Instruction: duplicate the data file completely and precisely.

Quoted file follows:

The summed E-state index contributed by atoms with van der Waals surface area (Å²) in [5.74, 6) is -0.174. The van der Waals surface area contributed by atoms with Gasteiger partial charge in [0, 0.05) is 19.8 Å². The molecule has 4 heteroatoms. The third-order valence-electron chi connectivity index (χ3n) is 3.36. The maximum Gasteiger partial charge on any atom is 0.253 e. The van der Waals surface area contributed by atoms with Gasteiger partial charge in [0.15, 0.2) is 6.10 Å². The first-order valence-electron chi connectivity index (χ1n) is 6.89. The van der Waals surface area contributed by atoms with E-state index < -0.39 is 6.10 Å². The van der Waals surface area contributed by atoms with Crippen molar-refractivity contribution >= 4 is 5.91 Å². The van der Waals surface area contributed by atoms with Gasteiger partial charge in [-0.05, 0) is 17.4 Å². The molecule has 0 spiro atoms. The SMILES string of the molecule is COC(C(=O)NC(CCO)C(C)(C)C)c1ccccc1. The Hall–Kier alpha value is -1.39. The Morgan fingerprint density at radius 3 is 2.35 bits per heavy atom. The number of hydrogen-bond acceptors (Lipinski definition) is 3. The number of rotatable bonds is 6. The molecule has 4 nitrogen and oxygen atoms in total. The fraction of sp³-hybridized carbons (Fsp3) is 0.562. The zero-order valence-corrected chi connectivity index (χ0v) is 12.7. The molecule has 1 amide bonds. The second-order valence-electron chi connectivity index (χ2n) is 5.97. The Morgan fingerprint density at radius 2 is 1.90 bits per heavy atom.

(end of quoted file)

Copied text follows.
The summed E-state index contributed by atoms with van der Waals surface area (Å²) in [5.74, 6) is -0.174. The van der Waals surface area contributed by atoms with Gasteiger partial charge in [0, 0.05) is 19.8 Å². The molecule has 4 heteroatoms. The third-order valence-electron chi connectivity index (χ3n) is 3.36. The maximum Gasteiger partial charge on any atom is 0.253 e. The van der Waals surface area contributed by atoms with Gasteiger partial charge in [0.15, 0.2) is 6.10 Å². The first-order valence-electron chi connectivity index (χ1n) is 6.89. The van der Waals surface area contributed by atoms with E-state index < -0.39 is 6.10 Å². The van der Waals surface area contributed by atoms with Crippen molar-refractivity contribution >= 4 is 5.91 Å². The van der Waals surface area contributed by atoms with Gasteiger partial charge in [-0.05, 0) is 17.4 Å². The molecule has 0 spiro atoms. The SMILES string of the molecule is COC(C(=O)NC(CCO)C(C)(C)C)c1ccccc1. The Hall–Kier alpha value is -1.39. The Morgan fingerprint density at radius 3 is 2.35 bits per heavy atom. The number of hydrogen-bond acceptors (Lipinski definition) is 3. The number of rotatable bonds is 6. The molecule has 4 nitrogen and oxygen atoms in total. The fraction of sp³-hybridized carbons (Fsp3) is 0.562. The zero-order valence-corrected chi connectivity index (χ0v) is 12.7. The molecule has 1 amide bonds. The second-order valence-electron chi connectivity index (χ2n) is 5.97. The Morgan fingerprint density at radius 2 is 1.90 bits per heavy atom.